SPRINGFIELD – With one scheduled day left in the General Assembly’s fall veto session, lawmakers advanced measures that would allow new nuclear power construction in Illinois and usher in the electrification of government vehicles in the next decade.
The two-week veto session has seen heated debate over these and other subjects, including regulating the yet-to-be-formed elected Chicago School Board and the controversial Invest in Kids tax credit program – measures that have seen little legislative movement thus far.
Already, several items have been punted to lawmakers’ spring legislative session, while others are likely to be pushed off as members seek to wrap up their always-brief fall session on Thursday.
After months of behind-the-scenes discussion, lawmakers on Wednesday advanced a proposal that would allow nuclear construction in the state for the first time since 1987. The subject has been the source of much debate since May, when a different bill, Senate Bill 76, passed with bipartisan majorities before being vetoed by Gov. JB Pritzker. The governor cited concerns over the bill’s lack of “regulatory protections for the health and safety of Illinois residents.”. The new bill, House Bill 2473, achieves a similar end – allowing new nuclear construction in Illinois – with much stricter regulations on the type of nuclear reactors that could be built and more state-level oversight. Under the proposal, only nuclear reactors with a capacity of under 300 megawatts – around one-third the size of Illinois’ current smallest reactor – would be permitted.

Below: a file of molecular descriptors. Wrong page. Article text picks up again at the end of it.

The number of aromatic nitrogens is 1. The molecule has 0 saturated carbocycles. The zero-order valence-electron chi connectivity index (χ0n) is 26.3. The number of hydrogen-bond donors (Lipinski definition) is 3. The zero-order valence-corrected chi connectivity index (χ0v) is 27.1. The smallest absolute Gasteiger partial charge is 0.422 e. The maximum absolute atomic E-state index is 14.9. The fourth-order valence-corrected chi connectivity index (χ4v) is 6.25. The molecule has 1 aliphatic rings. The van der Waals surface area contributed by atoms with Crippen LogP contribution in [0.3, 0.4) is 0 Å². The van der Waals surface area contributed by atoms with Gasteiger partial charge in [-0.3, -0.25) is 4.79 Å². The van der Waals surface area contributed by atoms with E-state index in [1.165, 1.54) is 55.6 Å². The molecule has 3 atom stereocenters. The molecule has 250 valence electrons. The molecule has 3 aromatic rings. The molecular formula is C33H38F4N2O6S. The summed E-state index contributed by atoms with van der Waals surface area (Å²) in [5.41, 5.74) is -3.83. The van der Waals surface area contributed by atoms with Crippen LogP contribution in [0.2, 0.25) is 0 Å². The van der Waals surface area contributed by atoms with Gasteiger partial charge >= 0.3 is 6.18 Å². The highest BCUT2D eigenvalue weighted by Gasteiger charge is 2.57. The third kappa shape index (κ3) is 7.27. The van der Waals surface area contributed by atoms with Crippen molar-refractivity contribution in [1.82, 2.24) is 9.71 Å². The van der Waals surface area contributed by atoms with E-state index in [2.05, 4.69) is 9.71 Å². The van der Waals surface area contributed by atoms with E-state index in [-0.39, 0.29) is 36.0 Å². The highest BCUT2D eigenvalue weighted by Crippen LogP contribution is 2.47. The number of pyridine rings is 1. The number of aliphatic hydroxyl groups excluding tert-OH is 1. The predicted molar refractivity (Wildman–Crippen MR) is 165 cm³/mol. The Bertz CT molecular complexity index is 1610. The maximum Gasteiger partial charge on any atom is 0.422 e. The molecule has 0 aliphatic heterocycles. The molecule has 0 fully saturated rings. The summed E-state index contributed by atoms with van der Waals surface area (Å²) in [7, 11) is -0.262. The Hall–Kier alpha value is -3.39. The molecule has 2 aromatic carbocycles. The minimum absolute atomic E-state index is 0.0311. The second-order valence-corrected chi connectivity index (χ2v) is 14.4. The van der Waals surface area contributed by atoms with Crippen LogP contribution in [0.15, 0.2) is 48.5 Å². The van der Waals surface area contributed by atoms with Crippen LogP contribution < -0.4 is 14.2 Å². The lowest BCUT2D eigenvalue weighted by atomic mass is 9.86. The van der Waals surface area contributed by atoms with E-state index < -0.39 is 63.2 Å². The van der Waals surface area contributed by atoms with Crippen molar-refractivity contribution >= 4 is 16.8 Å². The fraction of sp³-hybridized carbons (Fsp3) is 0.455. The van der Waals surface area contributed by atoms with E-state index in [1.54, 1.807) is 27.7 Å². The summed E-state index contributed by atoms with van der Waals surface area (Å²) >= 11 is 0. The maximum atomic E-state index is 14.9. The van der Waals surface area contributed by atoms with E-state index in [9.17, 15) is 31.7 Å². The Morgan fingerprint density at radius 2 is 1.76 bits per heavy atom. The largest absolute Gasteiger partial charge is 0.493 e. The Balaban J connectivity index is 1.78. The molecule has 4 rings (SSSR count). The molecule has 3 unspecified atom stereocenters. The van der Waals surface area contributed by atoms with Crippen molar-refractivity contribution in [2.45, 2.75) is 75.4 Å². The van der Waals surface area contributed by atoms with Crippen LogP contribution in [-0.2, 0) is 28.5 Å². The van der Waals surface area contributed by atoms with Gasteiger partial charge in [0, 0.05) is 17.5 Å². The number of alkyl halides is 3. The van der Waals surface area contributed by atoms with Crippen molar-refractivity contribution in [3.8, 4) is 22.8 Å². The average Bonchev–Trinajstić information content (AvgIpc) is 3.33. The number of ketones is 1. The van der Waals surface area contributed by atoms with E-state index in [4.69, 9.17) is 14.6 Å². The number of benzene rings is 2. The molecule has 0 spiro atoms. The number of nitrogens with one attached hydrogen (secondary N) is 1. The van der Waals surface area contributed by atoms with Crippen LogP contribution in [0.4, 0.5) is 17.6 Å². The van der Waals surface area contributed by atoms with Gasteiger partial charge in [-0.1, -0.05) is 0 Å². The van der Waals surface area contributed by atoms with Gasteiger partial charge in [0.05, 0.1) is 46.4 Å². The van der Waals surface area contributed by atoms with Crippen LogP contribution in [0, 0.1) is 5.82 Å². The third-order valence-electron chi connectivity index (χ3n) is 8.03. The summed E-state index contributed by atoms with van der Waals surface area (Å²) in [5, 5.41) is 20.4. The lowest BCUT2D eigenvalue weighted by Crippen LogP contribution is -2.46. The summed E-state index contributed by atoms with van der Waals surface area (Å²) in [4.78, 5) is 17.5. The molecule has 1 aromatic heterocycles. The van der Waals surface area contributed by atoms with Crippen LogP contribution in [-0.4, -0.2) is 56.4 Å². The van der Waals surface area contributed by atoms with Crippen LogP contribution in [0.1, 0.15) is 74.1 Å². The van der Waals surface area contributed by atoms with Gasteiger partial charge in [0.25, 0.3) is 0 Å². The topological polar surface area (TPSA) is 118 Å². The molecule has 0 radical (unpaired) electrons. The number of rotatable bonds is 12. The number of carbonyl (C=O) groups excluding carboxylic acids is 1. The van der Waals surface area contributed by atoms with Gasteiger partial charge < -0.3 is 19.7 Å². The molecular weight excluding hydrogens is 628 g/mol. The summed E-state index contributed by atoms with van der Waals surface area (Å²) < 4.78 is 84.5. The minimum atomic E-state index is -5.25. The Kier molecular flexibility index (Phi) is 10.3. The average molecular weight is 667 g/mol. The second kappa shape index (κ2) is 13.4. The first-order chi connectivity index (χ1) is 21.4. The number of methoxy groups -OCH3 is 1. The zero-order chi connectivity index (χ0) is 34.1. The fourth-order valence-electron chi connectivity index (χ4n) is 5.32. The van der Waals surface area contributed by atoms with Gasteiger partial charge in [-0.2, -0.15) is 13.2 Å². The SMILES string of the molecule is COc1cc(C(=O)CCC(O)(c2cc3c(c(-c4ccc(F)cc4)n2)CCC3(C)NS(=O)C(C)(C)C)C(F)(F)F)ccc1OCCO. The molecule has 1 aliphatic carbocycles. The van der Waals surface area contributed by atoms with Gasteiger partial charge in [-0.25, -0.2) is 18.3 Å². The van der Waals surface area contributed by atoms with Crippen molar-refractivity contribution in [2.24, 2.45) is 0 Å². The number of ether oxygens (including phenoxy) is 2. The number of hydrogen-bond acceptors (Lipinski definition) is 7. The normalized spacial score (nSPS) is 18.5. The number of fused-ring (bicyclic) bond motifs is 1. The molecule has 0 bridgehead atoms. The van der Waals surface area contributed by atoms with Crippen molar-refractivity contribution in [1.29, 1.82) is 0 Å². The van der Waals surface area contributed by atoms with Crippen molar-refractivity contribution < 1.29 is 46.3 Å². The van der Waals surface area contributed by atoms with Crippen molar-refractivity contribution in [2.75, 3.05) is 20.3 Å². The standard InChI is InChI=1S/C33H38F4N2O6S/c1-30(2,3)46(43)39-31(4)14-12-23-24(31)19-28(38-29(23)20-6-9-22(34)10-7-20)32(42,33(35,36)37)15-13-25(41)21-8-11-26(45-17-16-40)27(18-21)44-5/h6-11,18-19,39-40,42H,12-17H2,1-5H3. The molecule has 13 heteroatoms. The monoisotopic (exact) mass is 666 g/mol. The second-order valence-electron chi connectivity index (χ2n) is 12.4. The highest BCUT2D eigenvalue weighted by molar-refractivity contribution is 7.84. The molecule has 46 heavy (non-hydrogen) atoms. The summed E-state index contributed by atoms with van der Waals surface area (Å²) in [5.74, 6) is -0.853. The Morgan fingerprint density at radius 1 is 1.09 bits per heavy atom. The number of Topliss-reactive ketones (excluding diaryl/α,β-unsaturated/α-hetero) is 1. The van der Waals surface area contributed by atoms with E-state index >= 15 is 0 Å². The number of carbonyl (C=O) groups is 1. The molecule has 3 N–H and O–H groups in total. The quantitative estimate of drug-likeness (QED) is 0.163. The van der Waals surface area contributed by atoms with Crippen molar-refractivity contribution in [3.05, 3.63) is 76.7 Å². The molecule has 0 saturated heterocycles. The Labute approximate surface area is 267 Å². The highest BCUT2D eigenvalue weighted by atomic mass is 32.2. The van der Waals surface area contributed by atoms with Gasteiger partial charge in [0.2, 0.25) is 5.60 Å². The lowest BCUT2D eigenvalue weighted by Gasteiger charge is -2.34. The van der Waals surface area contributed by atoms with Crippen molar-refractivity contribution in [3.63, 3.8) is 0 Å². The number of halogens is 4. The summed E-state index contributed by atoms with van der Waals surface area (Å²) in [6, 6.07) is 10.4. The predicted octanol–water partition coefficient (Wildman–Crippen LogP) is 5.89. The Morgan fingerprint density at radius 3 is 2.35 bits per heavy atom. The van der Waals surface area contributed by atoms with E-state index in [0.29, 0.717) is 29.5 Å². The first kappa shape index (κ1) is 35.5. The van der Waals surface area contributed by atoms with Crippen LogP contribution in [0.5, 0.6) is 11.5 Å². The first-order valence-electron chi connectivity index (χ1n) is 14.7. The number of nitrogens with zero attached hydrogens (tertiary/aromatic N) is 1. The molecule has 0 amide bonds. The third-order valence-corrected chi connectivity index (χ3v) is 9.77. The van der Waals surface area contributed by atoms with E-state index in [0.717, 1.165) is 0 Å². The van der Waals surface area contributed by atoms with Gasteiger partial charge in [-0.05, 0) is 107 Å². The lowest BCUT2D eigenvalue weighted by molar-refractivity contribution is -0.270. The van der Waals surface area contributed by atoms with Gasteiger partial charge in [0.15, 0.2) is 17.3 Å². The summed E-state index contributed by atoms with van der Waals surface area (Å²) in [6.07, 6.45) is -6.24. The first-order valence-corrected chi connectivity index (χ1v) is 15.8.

Sen. Sue Rezin, R-Morris, the lead sponsor of the original legislation and sponsor of the new bill, said that the new nuclear technologies can be used in industrial and agricultural settings to alleviate some of the pressures of transitioning away from fossil fuels. Read more: Gov. Pritzker vetoes bill that would have allowed new nuclear construction
“What’s important to say is that the state of Illinois is open for new investment in this new nuclear technology,” Rezin said after the bill passed. “Our nuclear submarines and our aircraft carriers have been using this type of nuclear for many, many years. What we would like to do is commercialize that technology.”
After passing in the Senate 44-7, the measure now goes to the House for consideration.
Pritzker vetoed the original bill amid lobbying efforts from environmental advocates who oppose nuclear energy. Jack Darin, the head of Illinois’ chapter of the Sierra Club, co-signed a letter to Pritzker requesting the veto, outlining concerns over cost, waste management, concerns over nuclear locations and more.
Darin said he and the Sierra Club remain opposed to the new bill.
“At best, it’s a distraction,” Darin told Capitol News Illinois Wednesday. “At worst, it’s opening a can of worms.”
Despite lingering environmental opposition, the new bill drew support from many Senate Democrats and is sponsored by a Democrat in the House.
During debate on the bill Wednesday afternoon, state Sen. Patrick Joyce, D-Essex, said his father Jerome Joyce, who was also a state senator, sponsored the state’s original nuclear moratorium in 1987.
“As technology changes, we need to make sure that we change with it,” Joyce said. “This is a good step.”
Government vehicles going electric
On Wednesday, the Senate also passed a measure that would require the state to purchase exclusively “zero-emission vehicles,” such as electric vehicles, after Jan. 1, 2030.